News release from the City of Fort Wayne:
Community Cats Program Launch
(July 9, 2014) – In a morning news conference the Directors for three agencies, the ACSPCA, HOPE for Animals and Fort Wayne Animal Care & Control, announced their partnership to launch a Community Cats Program in Fort Wayne. With the passage of the new Animal Care & Control ordinance signed into law by Mayor Tom Henry, the new Community Cats Program will go into effect August 18, 2014.
The Coalition announcement includes an offer to Fort Wayne residents, who own one or more altered cats, to purchase a $10 microchip to aid in identifying owned cats from free-roaming cats without owners. Take your cat in a pet carrier to any of the three agencies during normal business hours from now until August 18 with proof of your cat spay or neuter surgery to purchase the microchip.
For additional information call the HOPE Community Cat Hotline at 260-440-8893 or visit the Animal Care & Control website www.fwacc.org.
Q. What Is a Community Cat?
A. Any outdoor free roaming cat that has been evaluated and sterilized by a licensed veterinarian, ear tipped, vaccinated for rabies, microchipped, documented with Animal Care & Control and released back into the area from which it was captured.
Q. How Can I Be Sure My Cat Isn’t Mistaken for a Community Cat?
A. The best protection is to keep your cats inside and use proper identification in the form of a city pet registration tag and a pet microchip. Make sure you keep your pet’s identification current to the address where you currently reside. Should you move, contact our department to update your information. Should you give your pet away, transfer the microchip and registration information to the new owner of the animal. A cat that is found with proper identification will be held at the shelter for the normal hold period while we trace the identification and make every effort to notify the owner that the lost pet has been found.
Q. What is a Community Cat Provider?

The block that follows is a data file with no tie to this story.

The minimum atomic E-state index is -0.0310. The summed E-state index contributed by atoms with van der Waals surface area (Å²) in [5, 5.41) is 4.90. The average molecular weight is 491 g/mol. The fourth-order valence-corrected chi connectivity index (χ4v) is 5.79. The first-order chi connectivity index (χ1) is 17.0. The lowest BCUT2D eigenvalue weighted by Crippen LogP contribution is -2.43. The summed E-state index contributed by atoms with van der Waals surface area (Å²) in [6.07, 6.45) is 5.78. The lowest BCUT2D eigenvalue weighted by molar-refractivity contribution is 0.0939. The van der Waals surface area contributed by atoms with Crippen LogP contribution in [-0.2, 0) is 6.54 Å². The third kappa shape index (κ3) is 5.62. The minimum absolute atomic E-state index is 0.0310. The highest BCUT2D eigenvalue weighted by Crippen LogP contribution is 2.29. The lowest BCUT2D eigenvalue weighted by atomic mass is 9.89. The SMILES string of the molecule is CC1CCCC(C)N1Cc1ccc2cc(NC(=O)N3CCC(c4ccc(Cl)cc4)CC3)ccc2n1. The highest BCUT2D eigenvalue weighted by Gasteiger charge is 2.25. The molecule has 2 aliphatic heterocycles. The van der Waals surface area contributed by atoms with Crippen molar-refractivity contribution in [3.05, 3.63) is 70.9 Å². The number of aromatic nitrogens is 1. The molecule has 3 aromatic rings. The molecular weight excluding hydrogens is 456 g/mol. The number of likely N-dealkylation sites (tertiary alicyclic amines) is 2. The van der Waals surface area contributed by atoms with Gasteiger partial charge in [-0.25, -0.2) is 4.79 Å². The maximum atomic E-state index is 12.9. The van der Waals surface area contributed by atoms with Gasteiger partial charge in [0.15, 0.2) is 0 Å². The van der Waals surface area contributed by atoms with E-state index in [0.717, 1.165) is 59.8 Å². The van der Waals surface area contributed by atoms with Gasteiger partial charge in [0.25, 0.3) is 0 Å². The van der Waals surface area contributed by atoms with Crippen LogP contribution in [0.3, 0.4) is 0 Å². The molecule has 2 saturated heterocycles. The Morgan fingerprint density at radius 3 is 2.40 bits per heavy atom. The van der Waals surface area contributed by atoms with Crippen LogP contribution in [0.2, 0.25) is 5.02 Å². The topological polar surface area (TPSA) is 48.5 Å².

A. A person who provides food, water, shelter or otherwise cares for Community Cats and complies with Administrative Rules for Community Cat Providers. A person so identified shall not be considered the Owner or Harborer of a Community Cat.
Q. What is Ear Tipping?
A. The straight-line cutting of the tip of the left ear of a cat while it is anesthetized in order to identify the cat as a Community Cat.
Q. What is a Free Roaming Cat?
A. Any cat not restrained and without acceptable identification
Q. What are the Provisions of the Community Cat Program?
A. Free roaming cats without acceptable identification which have been impounded or trapped in the community may be deemed a potential Community Cat by the Department of Animal Care & Control based on age, health, and behavior. Such cats may be transferred to HOPE for Animals for services and for reintegration back into the community or placement in a barn cat program administrated by the Allen County SPCA. A cat identified as an existing Community Cat may be immediately returned to the community and exempted from the legal hold period.
Q. What if a Community Cat is a Nuisance in My Neighborhood?
A. Animal Care & Control may impound Community Cats which are public nuisances, diseased, or not thriving due to loss of resources. The Department shall coordinate with partnering Animal Welfare Organizations and/or veterinarians to offer resource information for establishing opportunities for Community Cats, Community Cat Providers, humane deterrents, and advice regarding Community Cat nuisances.
Q. What is Required of a Community Cat Provider?
A. There isn’t an application process, but you must comply with Administrative Rules for Community Cat Providers to prevent nuisance problems that could be reported for enforcement action.
- Confine free roaming cats and arrange for surgical sterilization, ear tipping, and vaccination for rabies by a licensed veterinarian, microchipping and documentation of the foregoing with the Animal Care & Control prior to release back to the community;
- Seek veterinary care at your own expense for a Community Cat which appears to require medical attention for serious illness or injury; Coordinate with an Animal Welfare Organization or the Department to arrange for impound of the sick or injured cat for euthanasia.
- Make reasonable effort to work with Fort Wayne Animal Care & Control or designated Animal Welfare Organization to resolve nuisance complaints using humane deterrents and/or removal of Community Cats identified as a public nuisance; and
- Community Cat Providers found to be in violation or managing an excess number of Community Cats as determined by Animal Care & Control may have their Community Cat Provider designation revoked at the discretion of the Department.
It shall be unlawful to provide food, water, or shelter to free roaming cats in excess of thirty (30) days unless the provider presents acceptable documentation showing implementation of the requirements of a Community Cat Provider.